‘Bread and Roses’ has been a phrase in the labour movement since it was included as the title of James Oppenheim’s poem in the United States in December 1911 based on a phrase in a speech by Rosa Scheiderman, the Polish born American union, socialist and feminist activist. It was adopted for the name of the Lawrence Textile strike as ‘The Bread and Roses Strike’ the next year, and later became a song. It symbolises that souls need feeding as well as bodies.
A lot of debate in Croydon in the last three years has been about the need for it to develop ‘a soul’. Daniel Labonne, who ran the Borough based Samuel-Coleridge-Taylor Society in the 1990s reflects on that experience in the May newsletter of the Samuel Coleridge-Taylor Network: https://sites.google.com/site/samuelcoleridgetaylornetwork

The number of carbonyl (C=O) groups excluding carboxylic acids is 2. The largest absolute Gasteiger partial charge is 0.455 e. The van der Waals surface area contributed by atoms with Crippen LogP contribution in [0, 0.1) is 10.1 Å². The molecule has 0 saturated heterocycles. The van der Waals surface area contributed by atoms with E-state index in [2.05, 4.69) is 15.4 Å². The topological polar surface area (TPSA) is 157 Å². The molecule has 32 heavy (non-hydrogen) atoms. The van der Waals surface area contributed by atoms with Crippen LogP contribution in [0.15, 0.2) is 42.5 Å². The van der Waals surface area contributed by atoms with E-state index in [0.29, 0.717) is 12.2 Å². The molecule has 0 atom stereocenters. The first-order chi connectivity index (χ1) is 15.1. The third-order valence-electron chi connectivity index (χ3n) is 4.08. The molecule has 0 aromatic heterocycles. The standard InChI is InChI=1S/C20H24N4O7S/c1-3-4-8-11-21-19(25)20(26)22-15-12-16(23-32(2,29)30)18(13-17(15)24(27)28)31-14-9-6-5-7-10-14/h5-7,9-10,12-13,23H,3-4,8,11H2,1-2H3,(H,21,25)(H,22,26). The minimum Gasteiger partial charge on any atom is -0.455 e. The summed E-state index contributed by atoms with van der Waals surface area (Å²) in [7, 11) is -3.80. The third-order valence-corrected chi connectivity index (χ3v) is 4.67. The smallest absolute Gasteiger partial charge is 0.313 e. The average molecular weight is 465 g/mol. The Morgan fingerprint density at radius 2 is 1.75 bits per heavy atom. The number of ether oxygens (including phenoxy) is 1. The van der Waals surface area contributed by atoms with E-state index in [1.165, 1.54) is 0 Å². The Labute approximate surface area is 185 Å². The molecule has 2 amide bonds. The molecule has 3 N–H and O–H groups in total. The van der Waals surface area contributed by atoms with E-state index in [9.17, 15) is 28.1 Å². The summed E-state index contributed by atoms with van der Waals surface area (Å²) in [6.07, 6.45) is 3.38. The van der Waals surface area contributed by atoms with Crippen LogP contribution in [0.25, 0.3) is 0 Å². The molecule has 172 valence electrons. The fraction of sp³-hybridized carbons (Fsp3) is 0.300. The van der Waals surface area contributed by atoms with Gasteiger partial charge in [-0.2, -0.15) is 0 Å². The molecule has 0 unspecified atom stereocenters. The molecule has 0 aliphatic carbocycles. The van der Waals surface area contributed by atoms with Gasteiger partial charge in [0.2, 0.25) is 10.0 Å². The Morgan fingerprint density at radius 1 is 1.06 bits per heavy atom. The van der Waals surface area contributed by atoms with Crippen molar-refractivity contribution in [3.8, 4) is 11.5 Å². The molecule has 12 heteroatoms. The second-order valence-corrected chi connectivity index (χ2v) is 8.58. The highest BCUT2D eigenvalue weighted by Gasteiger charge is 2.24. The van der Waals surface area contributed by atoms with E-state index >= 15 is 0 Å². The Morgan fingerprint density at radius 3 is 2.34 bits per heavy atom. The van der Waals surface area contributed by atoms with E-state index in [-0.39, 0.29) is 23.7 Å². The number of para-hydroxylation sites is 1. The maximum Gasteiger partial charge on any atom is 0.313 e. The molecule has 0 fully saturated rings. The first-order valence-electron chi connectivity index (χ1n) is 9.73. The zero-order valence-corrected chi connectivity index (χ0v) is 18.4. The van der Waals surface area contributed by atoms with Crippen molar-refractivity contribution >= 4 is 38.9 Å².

The Croydon Heritage and Ambition Festivals this summer will hopefully provide food for the soul. ‘Croydon Till I Die’, a series of summer events celebrating the suburbs looks as if it will help:
28 May. Rough Trade East, 91 Brick Lane (http://www.roughtrade.com) – with John Grindrod, Andy Miller and Bob Stanley
11 June – Fairfield Halls (Arnhem Gallery), Croydon (https://www.fairfield.co.uk) – with John Grindrod, Andy Miller and Bob Stanley